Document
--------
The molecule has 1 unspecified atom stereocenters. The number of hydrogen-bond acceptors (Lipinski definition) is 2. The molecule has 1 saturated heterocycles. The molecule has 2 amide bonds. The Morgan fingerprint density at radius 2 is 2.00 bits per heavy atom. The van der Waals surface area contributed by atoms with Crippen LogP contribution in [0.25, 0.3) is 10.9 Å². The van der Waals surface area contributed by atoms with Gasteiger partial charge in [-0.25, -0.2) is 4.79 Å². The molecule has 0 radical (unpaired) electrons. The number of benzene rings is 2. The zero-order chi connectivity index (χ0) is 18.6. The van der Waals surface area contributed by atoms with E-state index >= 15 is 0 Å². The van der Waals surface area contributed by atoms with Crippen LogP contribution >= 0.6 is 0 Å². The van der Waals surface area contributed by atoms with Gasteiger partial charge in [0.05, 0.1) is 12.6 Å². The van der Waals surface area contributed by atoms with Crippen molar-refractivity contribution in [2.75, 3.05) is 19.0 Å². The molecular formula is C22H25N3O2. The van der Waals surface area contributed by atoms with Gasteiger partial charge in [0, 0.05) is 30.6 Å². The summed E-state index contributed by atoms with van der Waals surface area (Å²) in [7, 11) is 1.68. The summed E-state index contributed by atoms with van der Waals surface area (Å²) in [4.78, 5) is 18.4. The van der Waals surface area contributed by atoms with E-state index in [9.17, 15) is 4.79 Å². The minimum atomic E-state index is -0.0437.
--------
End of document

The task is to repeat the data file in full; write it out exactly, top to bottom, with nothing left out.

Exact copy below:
The molecule has 1 unspecified atom stereocenters. The number of hydrogen-bond acceptors (Lipinski definition) is 2. The molecule has 1 saturated heterocycles. The molecule has 2 amide bonds. The Morgan fingerprint density at radius 2 is 2.00 bits per heavy atom. The van der Waals surface area contributed by atoms with Crippen LogP contribution in [0.25, 0.3) is 10.9 Å². The van der Waals surface area contributed by atoms with Gasteiger partial charge in [-0.25, -0.2) is 4.79 Å². The molecule has 0 radical (unpaired) electrons. The number of benzene rings is 2. The zero-order chi connectivity index (χ0) is 18.6. The van der Waals surface area contributed by atoms with E-state index >= 15 is 0 Å². The van der Waals surface area contributed by atoms with Crippen LogP contribution >= 0.6 is 0 Å². The van der Waals surface area contributed by atoms with Gasteiger partial charge in [0.05, 0.1) is 12.6 Å². The van der Waals surface area contributed by atoms with Crippen molar-refractivity contribution in [2.75, 3.05) is 19.0 Å². The molecular formula is C22H25N3O2. The van der Waals surface area contributed by atoms with Gasteiger partial charge in [0, 0.05) is 30.6 Å². The summed E-state index contributed by atoms with van der Waals surface area (Å²) in [7, 11) is 1.68. The summed E-state index contributed by atoms with van der Waals surface area (Å²) in [4.78, 5) is 18.4. The van der Waals surface area contributed by atoms with E-state index in [9.17, 15) is 4.79 Å². The minimum atomic E-state index is -0.0437.